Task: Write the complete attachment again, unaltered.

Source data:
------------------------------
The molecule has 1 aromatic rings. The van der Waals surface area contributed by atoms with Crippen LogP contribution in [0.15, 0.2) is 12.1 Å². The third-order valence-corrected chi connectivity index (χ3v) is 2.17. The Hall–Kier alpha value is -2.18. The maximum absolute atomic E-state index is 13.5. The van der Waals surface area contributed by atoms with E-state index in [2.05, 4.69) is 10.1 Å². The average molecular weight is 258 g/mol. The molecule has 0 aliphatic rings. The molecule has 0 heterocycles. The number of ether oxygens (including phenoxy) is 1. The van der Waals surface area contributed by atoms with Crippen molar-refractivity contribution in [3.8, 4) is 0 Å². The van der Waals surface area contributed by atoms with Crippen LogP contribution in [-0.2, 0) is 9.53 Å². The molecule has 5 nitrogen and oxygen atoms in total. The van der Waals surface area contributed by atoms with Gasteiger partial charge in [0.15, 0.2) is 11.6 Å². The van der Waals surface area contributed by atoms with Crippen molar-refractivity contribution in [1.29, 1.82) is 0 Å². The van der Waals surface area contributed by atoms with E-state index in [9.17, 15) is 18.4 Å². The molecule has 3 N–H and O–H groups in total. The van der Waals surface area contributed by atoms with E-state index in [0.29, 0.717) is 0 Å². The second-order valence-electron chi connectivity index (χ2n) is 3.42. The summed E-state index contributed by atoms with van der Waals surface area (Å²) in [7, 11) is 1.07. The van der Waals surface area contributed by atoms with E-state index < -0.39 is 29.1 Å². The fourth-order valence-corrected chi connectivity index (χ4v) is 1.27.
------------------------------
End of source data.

The molecule has 1 aromatic rings. The van der Waals surface area contributed by atoms with Crippen LogP contribution in [0.15, 0.2) is 12.1 Å². The third-order valence-corrected chi connectivity index (χ3v) is 2.17. The Hall–Kier alpha value is -2.18. The maximum absolute atomic E-state index is 13.5. The van der Waals surface area contributed by atoms with E-state index in [2.05, 4.69) is 10.1 Å². The average molecular weight is 258 g/mol. The molecule has 0 aliphatic rings. The molecule has 0 heterocycles. The number of ether oxygens (including phenoxy) is 1. The van der Waals surface area contributed by atoms with Crippen molar-refractivity contribution in [3.8, 4) is 0 Å². The van der Waals surface area contributed by atoms with Crippen LogP contribution in [-0.2, 0) is 9.53 Å². The molecule has 5 nitrogen and oxygen atoms in total. The van der Waals surface area contributed by atoms with Gasteiger partial charge in [0.15, 0.2) is 11.6 Å². The van der Waals surface area contributed by atoms with Crippen molar-refractivity contribution in [1.29, 1.82) is 0 Å². The van der Waals surface area contributed by atoms with E-state index in [9.17, 15) is 18.4 Å². The molecule has 3 N–H and O–H groups in total. The van der Waals surface area contributed by atoms with E-state index in [0.29, 0.717) is 0 Å². The second-order valence-electron chi connectivity index (χ2n) is 3.42. The summed E-state index contributed by atoms with van der Waals surface area (Å²) in [7, 11) is 1.07. The van der Waals surface area contributed by atoms with E-state index < -0.39 is 29.1 Å². The fourth-order valence-corrected chi connectivity index (χ4v) is 1.27.